For She Had a Dream, Amari met Binous through Saadia Mosbah, president of Mnemty, an organisation that campaigns for women's rights and against racism. Mnemty was instrumental in the campaign that led to the criminalisation of racism in Tunisia in 2018, and organising the Black Lives Matter protests in the country after the killing of George Floyd, which feature in the documentary.
"I'd already heard about Ghofrane because she had this incident in a plane when she was working as a flight attendant and a passenger aimed racist slurs in her direction," Amari says.
Binous was verbally attacked as she attempted to resolve a dispute between passengers over space for carry-on luggage in overhead compartments. The pilot kicked the passengers, who made the racist comments, off the plane in an incident that became a cause celebre across the country and led to the Tunisian parliament enacting the anti-racism law.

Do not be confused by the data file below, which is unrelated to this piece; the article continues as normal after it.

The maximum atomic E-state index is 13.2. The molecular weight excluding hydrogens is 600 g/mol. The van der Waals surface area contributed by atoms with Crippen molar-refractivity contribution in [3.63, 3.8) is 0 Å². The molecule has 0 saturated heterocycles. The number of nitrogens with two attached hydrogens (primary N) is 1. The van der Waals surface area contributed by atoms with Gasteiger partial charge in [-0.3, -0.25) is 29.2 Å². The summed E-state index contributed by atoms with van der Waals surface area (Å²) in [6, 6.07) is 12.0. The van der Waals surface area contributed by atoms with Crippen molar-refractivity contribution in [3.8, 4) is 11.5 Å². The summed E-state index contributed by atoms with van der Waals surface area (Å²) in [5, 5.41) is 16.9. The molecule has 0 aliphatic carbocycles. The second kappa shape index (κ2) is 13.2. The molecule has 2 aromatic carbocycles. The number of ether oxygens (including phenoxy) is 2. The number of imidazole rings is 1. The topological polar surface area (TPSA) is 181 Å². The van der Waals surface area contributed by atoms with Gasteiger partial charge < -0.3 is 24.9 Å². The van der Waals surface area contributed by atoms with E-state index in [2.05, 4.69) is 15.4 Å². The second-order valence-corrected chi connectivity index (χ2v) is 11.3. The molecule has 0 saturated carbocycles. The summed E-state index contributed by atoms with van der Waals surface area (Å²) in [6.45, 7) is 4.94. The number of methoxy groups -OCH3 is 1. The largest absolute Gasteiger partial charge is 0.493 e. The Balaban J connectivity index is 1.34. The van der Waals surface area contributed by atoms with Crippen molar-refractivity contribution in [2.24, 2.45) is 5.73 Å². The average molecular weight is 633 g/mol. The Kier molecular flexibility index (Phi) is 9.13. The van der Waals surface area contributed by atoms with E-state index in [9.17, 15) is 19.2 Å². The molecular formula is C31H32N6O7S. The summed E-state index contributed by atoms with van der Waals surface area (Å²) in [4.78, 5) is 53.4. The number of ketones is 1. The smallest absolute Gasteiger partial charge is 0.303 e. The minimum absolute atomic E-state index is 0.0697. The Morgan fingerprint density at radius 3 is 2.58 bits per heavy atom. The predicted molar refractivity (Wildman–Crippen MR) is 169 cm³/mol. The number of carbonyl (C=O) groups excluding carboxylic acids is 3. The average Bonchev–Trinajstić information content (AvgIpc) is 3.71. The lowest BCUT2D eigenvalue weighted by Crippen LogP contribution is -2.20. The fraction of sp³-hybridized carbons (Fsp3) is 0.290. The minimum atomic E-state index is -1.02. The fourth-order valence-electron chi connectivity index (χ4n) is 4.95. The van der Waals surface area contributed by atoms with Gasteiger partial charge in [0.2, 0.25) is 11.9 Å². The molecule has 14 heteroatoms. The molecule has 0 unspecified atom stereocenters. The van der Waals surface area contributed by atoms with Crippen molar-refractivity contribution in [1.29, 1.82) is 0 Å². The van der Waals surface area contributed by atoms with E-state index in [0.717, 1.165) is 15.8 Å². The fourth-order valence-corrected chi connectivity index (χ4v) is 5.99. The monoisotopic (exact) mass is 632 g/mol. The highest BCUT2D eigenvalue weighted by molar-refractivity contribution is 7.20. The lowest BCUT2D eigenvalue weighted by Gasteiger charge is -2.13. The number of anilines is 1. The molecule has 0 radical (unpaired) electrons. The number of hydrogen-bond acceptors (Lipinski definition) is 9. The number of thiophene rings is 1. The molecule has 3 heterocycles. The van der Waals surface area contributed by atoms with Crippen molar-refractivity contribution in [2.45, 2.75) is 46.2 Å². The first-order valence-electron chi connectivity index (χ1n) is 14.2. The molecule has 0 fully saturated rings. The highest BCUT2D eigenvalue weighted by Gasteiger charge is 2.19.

“I thought Binous is interesting because she’s an activist, she’s marrying a white Tunisian guy, and she was OK being filmed, and I wanted to essay all this with her,” Amari says. But it’s the nature of documentaries that real life can get in the way of the best-laid plans. “When I started filming she told me, ‘I’m not marrying any more, but I’m going into politics.’ I thought this is more interesting because I had wanted to talk about politics indirectly, but now it would be front and centre of my movie.”
She Had a Dream is a very personal movie about the budding politician. "I decided to tell the politics, history and process through her eyes, through her sensitivity and stick to it. I didn't want to make an informative film about the political process in Tunisia. I wanted the spectator to live with the protagonist and to go into these discussions intimately," Amari says.